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For testing purposes, I need to install a Windows XP Home environment in a virtual machine.

The thing here is I don't have a license and Microsoft won't sell it anymore. What can I do about it?

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SO has a much fuller discussion on acquiring Windows VMs through MSDN – JCotton May 17 '11 at 2:05
up vote 18 down vote accepted

To my understanding, Microsoft officially endorses the use of the unactivated "grace period" in a pure testing environment. So, if your testing is short term, you may not need to activate at all.

Microsoft says:

Leverage the Activation Grace Period

If activation does not occur immediately after the operating system is installed, Windows 7 and Windows Server 2008 R2 still provide the full functionality of the operating system for an initial grace period of 30 days. During this grace period, at each log in and at common intervals, a notification appears reminding customers to activate the product, but otherwise, the operating system functions the same as an activated product.

If you have test systems that change frequently, consider taking advantage of the activation grace period and not activating the product while you’re testing it. If your testing goes beyond 30 days but is still short-term, Microsoft provides a way to reset the grace period up to three times using rearm functionality available through the slmgr.vbs command-line interface. This effectively extends the grace period of these products to 120 days. For details see Slmgr.vbs Options in the Volume Activation Technical Reference Guide.

This should be legally in the clear as long as you have any kind of Windows license that you are not actively using on another device - an OEM license for the same edition would be fine. This is technically in the clear no matter what, you are simply not required to activate for 120 days.

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While interesting, this does not answer the question. The question was "How do I get a license", and this is about "how do I handle activation". – sleske Jan 2 '14 at 12:29

If its for testing, spend the 300 dollars or so, and get a technet account - you get fully functional versions of pretty much every OS MS has made or is making , for evaluation and testing purposes.

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MSDN and TechNet are separate products. TechNet Plus Direct is, I believe, about $350 and $250 on renewal. – Multiverse IT May 17 '11 at 4:34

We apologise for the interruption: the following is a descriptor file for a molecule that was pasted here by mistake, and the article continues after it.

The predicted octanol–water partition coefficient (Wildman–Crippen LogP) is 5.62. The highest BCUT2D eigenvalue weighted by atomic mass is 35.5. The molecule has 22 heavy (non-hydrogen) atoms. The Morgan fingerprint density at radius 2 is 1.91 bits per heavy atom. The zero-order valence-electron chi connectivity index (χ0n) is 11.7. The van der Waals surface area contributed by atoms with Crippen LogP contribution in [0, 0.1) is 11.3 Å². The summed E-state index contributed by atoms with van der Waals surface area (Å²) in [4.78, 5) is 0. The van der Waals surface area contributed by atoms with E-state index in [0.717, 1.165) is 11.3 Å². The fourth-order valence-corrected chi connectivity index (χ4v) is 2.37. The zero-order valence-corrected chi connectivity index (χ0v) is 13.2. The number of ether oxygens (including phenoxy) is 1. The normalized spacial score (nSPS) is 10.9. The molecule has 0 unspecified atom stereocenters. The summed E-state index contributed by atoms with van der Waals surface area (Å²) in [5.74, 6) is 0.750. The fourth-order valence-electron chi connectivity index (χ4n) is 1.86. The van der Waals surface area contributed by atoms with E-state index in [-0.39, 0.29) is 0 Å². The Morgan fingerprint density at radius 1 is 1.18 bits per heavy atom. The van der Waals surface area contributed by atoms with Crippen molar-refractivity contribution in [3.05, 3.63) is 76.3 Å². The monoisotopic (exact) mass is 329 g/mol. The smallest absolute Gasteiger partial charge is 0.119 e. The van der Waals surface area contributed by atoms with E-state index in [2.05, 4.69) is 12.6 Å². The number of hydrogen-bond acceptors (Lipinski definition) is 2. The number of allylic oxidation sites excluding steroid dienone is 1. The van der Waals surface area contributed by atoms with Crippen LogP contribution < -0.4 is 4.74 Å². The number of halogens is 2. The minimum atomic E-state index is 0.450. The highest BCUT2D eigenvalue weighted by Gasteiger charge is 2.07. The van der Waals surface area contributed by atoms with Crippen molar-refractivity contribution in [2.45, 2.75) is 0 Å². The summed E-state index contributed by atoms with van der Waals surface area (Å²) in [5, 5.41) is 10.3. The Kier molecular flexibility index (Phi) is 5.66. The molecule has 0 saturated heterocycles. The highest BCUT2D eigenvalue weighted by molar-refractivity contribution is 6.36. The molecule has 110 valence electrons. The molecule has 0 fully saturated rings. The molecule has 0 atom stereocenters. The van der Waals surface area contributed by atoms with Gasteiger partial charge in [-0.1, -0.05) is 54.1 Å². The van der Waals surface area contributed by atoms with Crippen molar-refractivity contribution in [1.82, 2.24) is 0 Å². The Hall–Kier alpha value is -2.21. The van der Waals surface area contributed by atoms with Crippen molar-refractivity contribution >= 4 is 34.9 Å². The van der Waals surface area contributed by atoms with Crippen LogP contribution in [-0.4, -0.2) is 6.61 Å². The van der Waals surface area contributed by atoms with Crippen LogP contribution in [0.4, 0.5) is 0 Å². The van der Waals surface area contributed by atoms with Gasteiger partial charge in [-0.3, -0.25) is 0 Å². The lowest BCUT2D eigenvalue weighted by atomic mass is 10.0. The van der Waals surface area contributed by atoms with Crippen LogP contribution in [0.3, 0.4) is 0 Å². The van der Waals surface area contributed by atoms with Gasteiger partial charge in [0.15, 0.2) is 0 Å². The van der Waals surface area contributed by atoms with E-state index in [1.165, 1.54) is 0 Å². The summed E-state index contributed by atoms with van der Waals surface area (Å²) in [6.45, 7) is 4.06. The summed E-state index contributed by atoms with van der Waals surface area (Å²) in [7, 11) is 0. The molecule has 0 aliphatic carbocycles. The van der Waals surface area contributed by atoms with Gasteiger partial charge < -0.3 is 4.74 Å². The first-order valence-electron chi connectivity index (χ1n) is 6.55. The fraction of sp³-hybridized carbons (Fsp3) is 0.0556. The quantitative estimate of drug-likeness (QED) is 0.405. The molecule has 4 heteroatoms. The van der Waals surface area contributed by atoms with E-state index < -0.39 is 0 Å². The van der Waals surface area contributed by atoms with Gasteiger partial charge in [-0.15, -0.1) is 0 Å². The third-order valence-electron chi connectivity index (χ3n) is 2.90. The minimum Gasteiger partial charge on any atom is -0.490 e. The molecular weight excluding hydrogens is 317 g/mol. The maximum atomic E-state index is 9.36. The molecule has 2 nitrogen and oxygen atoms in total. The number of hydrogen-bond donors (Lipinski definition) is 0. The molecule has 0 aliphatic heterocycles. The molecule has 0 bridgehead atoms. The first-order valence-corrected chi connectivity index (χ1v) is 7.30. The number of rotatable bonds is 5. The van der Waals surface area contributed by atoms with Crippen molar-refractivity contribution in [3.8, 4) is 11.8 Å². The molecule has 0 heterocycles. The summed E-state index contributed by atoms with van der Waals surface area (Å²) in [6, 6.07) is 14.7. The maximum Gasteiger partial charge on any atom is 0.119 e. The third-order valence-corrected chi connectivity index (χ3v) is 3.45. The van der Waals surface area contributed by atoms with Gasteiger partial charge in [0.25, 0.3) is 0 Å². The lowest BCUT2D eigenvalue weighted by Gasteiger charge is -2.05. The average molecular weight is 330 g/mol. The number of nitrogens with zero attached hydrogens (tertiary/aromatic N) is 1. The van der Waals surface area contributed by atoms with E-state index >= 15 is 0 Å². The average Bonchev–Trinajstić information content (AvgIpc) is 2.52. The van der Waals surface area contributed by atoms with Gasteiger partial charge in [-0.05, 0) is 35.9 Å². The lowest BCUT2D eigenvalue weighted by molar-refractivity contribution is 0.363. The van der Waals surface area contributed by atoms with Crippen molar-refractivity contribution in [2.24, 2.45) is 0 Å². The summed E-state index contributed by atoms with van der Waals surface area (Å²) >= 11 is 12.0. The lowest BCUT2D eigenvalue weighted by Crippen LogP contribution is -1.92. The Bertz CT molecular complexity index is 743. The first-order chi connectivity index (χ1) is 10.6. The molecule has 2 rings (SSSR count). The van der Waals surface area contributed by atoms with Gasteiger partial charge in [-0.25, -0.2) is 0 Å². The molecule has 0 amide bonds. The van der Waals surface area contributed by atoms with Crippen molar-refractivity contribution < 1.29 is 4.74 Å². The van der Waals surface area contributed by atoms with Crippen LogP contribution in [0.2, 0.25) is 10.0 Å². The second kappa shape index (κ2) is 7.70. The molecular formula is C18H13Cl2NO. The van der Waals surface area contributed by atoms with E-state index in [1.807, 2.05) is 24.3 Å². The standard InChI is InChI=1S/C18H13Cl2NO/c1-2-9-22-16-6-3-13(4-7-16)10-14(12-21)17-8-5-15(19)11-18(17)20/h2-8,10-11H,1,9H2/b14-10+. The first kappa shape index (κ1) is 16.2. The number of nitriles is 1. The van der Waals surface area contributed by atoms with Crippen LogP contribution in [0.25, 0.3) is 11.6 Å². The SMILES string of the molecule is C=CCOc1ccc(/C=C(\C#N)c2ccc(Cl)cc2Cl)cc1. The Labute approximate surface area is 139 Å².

i was under the impression technet was under MSDN, with MSDN being developer centric, MSDNAA being student centric, and technet being sysadmin/it professional centric. I'll redact the MSDN from my answer for correctness sake tho. :) – Journeyman Geek May 17 '11 at 5:19

You can exercise your Downgrade Rights from Windows 7. See this FAQ from Microsoft here.

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+1, this is the correct answer. You can still legally buy Windows XP - it's called "Buy a Windows 7 license". – Shinrai May 17 '11 at 14:33

"Download Free Windows 7, Vista and XP via new IE Application Compatibility VPC Images"

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Note that these are time-limited (they expire at a set date, and you need to download the new image), and will only work in MS Virtual PC (there is a mechanism which prevents them from running in other virtualization environments). – Piskvor May 17 '11 at 7:59
The testing images have been updated, and are now available for Hyper-V, Virtual PC, VirtualBox and VMWare. See . They are still time-limited - however, you can just roll back to an old state using the VM tools to use them forever. – sleske Jan 2 '14 at 12:26

If you are a student/instructor, your university probably provides MSDN access to you, and you can legally get a serial number for free. Or, if you graduated from a college and your account is still accessible, you might want to see if you have access to university resources (again, MSDN.)

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Buy Windows 7 Pro or Ultimate, which include XP Mode, which is Windows XP running in a Virtual PC VM.

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This works almost nothing like XP in a VM, in my experience. – kivetros May 17 '11 at 13:30
@kivetros It exactly is XP running in a VM, so I don't quite know what you mean. If you want to install it yourself, you can always use a keyfinder in the VM to extract the VLK that MS used and then install it using your own WinXP media. – Bacon Bits May 17 '11 at 17:34
Your experiences may have been different, but it just hasn't ever worked very well for me - it's definitely no competition for Oracle VirtualBox, IMO. Upvoted for the tip on extracting the key though - that's brilliant. – kivetros May 17 '11 at 18:04

Without a license key, you cannot install Windows legally. I recommend finding a friend who owns it, and asking them. You could also try buying a copy from eBay or Amazon, they may still sell copies.

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First, that Microsoft does not sell XP licenses anymore does not mean that they are not available anymore. I'm sure, on Amazon or a similar site you will find one. Second, if it is for testing purpose only, you may use the 30 day trial period of win XP to perform your tests and then delete it.

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